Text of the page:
Team Fortress 2
Team Fortress 2
by the famous people from Valve software builds on an improved Half-Life 2 engine to deliver an action packed, team oriented, comic graphics first person shooter game. Even though the game features nice graphics, it tends to be very CPU limited, especially on lower resolutions. Players get to team up being either RED or BLU with a selection of nine classes. Each class offers a different play style, just like in the original Team Fortress games.
Unreal Tournament 3
The fourth game in Epic's highly successful Unreal Tournament Series is simply called Unreal Tournament 3
. It is based on the all-new Unreal 3 engine which is a major step forward from the previous engine. The game principle is centered about an arena style gameplay where several contestants try to reach a certain kill count or capture a flag for example. As you would expect from a new 2007 title, the graphics are top notch, with large and detailed textures. One major drawback of the way the engine is designed is that there is no support for Anti-Aliasing.
World In Conflict
The realtime strategy game World In Conflict
by Massive Entertainment is set in 1989 taking the player through a fictional conflict during the collapse of the Soviet Union. Unlike other RTS games, World in Conflict is not centered around building a base, you command units on the battlefield with a number of reinforcement points available to replace lost troops.
Massive's Masstech Game Engine makes heavy use of level-of-detail techniques which allow you to zoom in closely on the action displaying fights in high-fidelity with a large number of effects.
is the number one player in the world of synthetic benchmarking. The 3DMark series is the most popular test suite for video card testing and is used by gamers, overclockers and manufacturers alike to determine how fast their hardware is. Even though it is a few years old, 3DMark03 can easily stress today's video cards.
Another benchmark from Futuremark
is 3DMark05 which comes with four completely new game tests that make massive use of shaders and lighting effects. 3DMark05 is a great test for modern video card architectures - in some tests you are often close to the 30 fps mark, below which your games will feel sluggish.
Even though it's based on Futuremark's 3DMark05, the new 3DMark06 adds new tests for Shader Model 3.0 and HDR rendering. It is also the first 3DMark to incorporate a CPU score into the final 3DMark score. All tests have received an overhaul, for example in the Canyon Flight test you can now see beautiful sun glare effects with the help of High Dynamic Range rendering.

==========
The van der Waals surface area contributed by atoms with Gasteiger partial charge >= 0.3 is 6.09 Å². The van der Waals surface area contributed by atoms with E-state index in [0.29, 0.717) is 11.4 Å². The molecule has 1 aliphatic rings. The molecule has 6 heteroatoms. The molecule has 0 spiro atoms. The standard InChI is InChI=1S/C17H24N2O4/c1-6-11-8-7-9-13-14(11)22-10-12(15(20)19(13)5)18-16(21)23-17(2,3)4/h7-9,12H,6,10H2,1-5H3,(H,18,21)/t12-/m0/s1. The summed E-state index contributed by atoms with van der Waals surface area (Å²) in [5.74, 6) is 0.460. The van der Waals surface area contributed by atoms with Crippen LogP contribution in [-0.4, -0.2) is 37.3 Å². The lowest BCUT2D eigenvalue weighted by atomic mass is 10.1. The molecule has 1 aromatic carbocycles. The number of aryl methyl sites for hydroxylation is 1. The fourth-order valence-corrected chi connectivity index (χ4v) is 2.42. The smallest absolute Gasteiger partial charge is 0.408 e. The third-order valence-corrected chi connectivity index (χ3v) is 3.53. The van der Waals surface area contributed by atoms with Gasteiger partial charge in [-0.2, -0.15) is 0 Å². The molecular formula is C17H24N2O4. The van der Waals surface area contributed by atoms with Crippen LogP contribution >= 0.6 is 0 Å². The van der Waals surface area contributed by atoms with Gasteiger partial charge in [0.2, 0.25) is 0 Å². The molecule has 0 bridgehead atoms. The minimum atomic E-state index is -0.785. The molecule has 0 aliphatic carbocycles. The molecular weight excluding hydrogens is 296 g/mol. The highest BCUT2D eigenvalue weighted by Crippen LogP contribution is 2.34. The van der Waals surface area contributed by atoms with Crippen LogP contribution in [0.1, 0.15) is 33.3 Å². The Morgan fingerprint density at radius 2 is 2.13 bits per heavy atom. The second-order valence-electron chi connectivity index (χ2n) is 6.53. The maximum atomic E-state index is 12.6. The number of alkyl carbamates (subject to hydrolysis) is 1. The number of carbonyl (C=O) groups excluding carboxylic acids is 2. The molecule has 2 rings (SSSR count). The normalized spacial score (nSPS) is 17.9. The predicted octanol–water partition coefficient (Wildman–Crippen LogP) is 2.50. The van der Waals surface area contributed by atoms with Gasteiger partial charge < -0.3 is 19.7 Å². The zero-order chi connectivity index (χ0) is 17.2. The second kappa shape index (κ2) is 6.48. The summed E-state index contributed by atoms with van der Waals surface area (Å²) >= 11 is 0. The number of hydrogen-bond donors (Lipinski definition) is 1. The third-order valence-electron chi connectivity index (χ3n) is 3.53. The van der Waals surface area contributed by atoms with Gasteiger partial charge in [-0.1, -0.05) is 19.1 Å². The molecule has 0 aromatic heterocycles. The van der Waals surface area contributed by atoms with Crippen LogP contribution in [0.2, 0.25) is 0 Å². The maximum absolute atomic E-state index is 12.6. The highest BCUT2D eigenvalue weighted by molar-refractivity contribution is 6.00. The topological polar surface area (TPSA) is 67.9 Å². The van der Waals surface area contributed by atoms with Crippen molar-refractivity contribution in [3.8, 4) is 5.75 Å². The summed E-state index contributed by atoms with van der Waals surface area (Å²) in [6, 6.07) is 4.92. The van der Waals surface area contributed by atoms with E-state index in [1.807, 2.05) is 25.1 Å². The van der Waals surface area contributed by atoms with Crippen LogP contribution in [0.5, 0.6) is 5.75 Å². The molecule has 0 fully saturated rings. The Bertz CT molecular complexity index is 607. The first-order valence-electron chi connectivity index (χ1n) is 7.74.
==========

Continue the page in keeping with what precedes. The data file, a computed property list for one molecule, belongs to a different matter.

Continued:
To create this graph we took all performance results of the four resolutions we tested, threw them together and calculated the relative performance of each card, compared to our review sample. In a fifth graph we also combined all tests in all resolutions to calculate the total relative performance of the review sample.
What an interesting mix of results! Let's begin our inference of the results by saying that for the Radeon HD 5870, the PCI-Express 2.0 x16 is the broadway it can fit all its four wheels on, and try some road stunts, while it's at it. PCI-Express 2.0 x8 performance, which is perhaps the most crucial set of figures in this review, holds relevance to most people looking to pair two of these cards on mid-range motherboards or one of these cards on an x16 1.x motherboard. It holds even more relevance to users and potential-users of most socket LGA-1156 motherboards, as this is where 16 lanes from the processor's on-die PCI-E switch are split into two 8 lane links. Surprising as it seems, the Radeon HD 5870 is comfortable, with a mere 2% performance drop overall. PCI-Express 2.0 x4 is where the Radeon HD 5870's discomfort is slightly notable, with a 5% drop, and even more surprisingly, on PCI-Express 2.0 x1, big as it seems, the performance drop is "only" 25% overall. Considering that you rob the card most of its data transfer potential, leaving only a 1/16th of the optimum bandwidth, it is still impressive that it can deliver 75% of its performance.
Different applications respond differently to the drop in interface bandwidth, and hence you could do with a closer look at the results for each application. Games with lighter texture, shader, and instruction data don't particularly need all 16 lanes, and evidently, in games such as Quake 4, you're able see the accelerator comfortable with even PCI-Express 2.0 x4. Video memory-intensive games will show bigger performance margins. Besides applications, the other important factor is the resolution at which they are being run. At higher resolutions, it pays to have higher interface bandwidth, as it's usually high-resolution textures the GPU is dealing with. Although small, the gaps widen with increase in resolution. However, it is important to realize that even at 1024x768 some applications will see serious differences in performance caused by PCI-Express bandwidth.
Our bottom-line on this subject is that there is every reason to be optimistic when opting for two of these accelerators on motherboards with two PCI-Express 2.0 x16 (electrical x8) slots, because the performance penalty between that and PCI-Express 2.0 x16 (electrical x16) is just too small. Unless you're the quintessential enthusiast and every frame per second increase matters to you, there is no reason to worry about a performance drop on mid-range motherboards, although this is only one of the factors, a main one at that, to contribute to the performance drop. Some motherboard manufacturers are offering a third PCI-Express x16 slot that is electrically x4. The results show that the performance drop isn't as bad as one would imagine, so we will green-signal installing a third accelerator for some 3-way ATI CrossfireX action, or 2-way CrossfireX on entry-level Intel P55 motherboards with the second x16 slot electrically x4 (running in 1.0 mode). If you're crazy enough to mod a PCI-Express x1 slot (by carefully cutting its end to let it seat a PCI-Express graphics card), then the scores should really dishearten you. Buy one of these accelerators now, add one later, and you will have secured yourself future-proofing.